USA | The Dreadful Failure of Lethal Injection

Editor’s Note: This column is the product of a research collaboration with five Amherst College students, Mattea Denny, Nicolas Graber-Mitchell, Greene Ko, Rose Mroczka, and Lauren Pelosi. America’s death penalty continues to fall out of favor, a well-known fact. When the year started, eight executions were scheduled for February and March in five different states. But all of them are now on hold, and two of the three executions that were set for April already have been halted. While advocacy for the end of the death penalty has played some role, it is the decomposition of the lethal injection paradigm that has truly driven down execution numbers. We have now seen a decade of chaos and experimentation as death penalty jurisdictions tried to find reliable sources of drugs to carry out executions. States rolled out new drugs, but things did not go smoothly. The number of mishaps associated with lethal injection increased substantially. From 2010-2020, an already problematic method of ex

Lawyers for Singapore man facing death penalty in Vietnam to seek stay of execution

The human rights lawyer said that the Ministry of Foreign Affairs must provide a breakdown on S'poreans being held in prison in foreign countries

The Ministry of Foreign Affairs (MFA) must provide on its website a breakdown of Singaporeans being held in prison in foreign countries, said human rights lawyer M Ravi.

In an interview with The Independent Singapore published on 24 Feb, Mr Ravi opined that there should be “transparency of information”, given the precarity of capital punishment.

Death penalty advocates and death penalty lawyers like himself, as well as NGOs, were not made aware of information on two Singaporeans facing capital punishment in China and Vietnam respectively, according to Mr Ravi.

“At least, we are taking steps to safeguard against any unlawful execution or indiscriminate execution as such,” he added.

Mr Ravi is representing Singaporean Cher Wei Hon, who is currently facing the death penalty for drug trafficking in Vietnam.

Similar to the case of Siti Aslinda Binte Junaidi, another Singaporean represented by Mr Ravi and facing the death penalty in China for the same offence, Mr Ravi said that his team “had a lot of difficulty in getting a lawyer” due to hefty legal fees.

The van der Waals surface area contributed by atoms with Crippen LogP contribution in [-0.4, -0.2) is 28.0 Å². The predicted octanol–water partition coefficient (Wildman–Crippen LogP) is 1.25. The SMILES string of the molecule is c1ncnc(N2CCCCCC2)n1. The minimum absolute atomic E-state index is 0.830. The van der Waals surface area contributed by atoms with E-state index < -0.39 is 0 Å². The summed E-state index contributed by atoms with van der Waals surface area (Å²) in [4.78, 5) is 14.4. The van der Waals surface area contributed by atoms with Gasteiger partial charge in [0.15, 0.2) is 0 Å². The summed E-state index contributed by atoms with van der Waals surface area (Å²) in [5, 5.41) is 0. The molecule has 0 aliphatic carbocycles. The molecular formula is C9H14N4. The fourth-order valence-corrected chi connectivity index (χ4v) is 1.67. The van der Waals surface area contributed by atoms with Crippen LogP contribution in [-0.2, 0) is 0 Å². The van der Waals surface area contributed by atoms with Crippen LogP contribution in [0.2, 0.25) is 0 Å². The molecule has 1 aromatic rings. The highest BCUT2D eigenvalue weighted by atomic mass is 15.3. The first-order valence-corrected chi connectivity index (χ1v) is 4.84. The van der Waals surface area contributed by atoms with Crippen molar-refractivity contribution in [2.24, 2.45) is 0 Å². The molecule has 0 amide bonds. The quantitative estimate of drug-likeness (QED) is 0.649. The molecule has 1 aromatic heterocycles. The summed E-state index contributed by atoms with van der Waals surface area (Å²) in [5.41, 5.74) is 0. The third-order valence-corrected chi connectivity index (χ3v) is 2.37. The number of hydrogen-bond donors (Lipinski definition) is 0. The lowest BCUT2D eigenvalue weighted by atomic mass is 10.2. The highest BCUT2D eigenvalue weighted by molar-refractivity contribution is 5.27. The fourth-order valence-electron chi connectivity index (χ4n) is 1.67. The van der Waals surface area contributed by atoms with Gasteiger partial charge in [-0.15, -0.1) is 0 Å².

In Dec last year, Mr Ravi said that Mr Cher’s family had reached out to him after reports on Ms Aslinda surfaced.

He decided to take on Mr Cher’s case on a pro bono basis, as Mr Cher has three young children who are being looked after by his ailing mother.

Finding a “very competent lawyer at this stage” where the death penalty has been handed down by the courts also proved to be a challenge in Mr Cher’s case, Mr Ravi told The Independent on 24 Feb.

“To review this case, you need to have a lot of specialised skills, and fortunately I’m able to reach out to my network and I’m able to get one recommendation,” said Mr Ravi, adding that he is currently coordinating with the lawyer, referred to as Mr Phan.

The team of lawyers in Vietnam who are jointly working with him, said Mr Ravi, are “very kind and they have accepted what we call ‘low bono’, as in lower amount of fees, which I think is highly reasonable”.

“But even then, the families (are) facing difficulty (in raising the funds), but I hope they can raise that amount. But otherwise, as I said in terms of urgency, it has emerged that Cher needs immediate attention,” said Mr Ravi.

Lawyers seeking to apply for Cher Wei Hon’s stay of execution 

Noting that Mr Cher has submitted a clemency petition to the Vietnamese President, Mr Ravi said that “we have to ascertain from (our) Vietnamese counterparts very clearly as to whether is it safe for us to just depend on the stay of execution by the president”.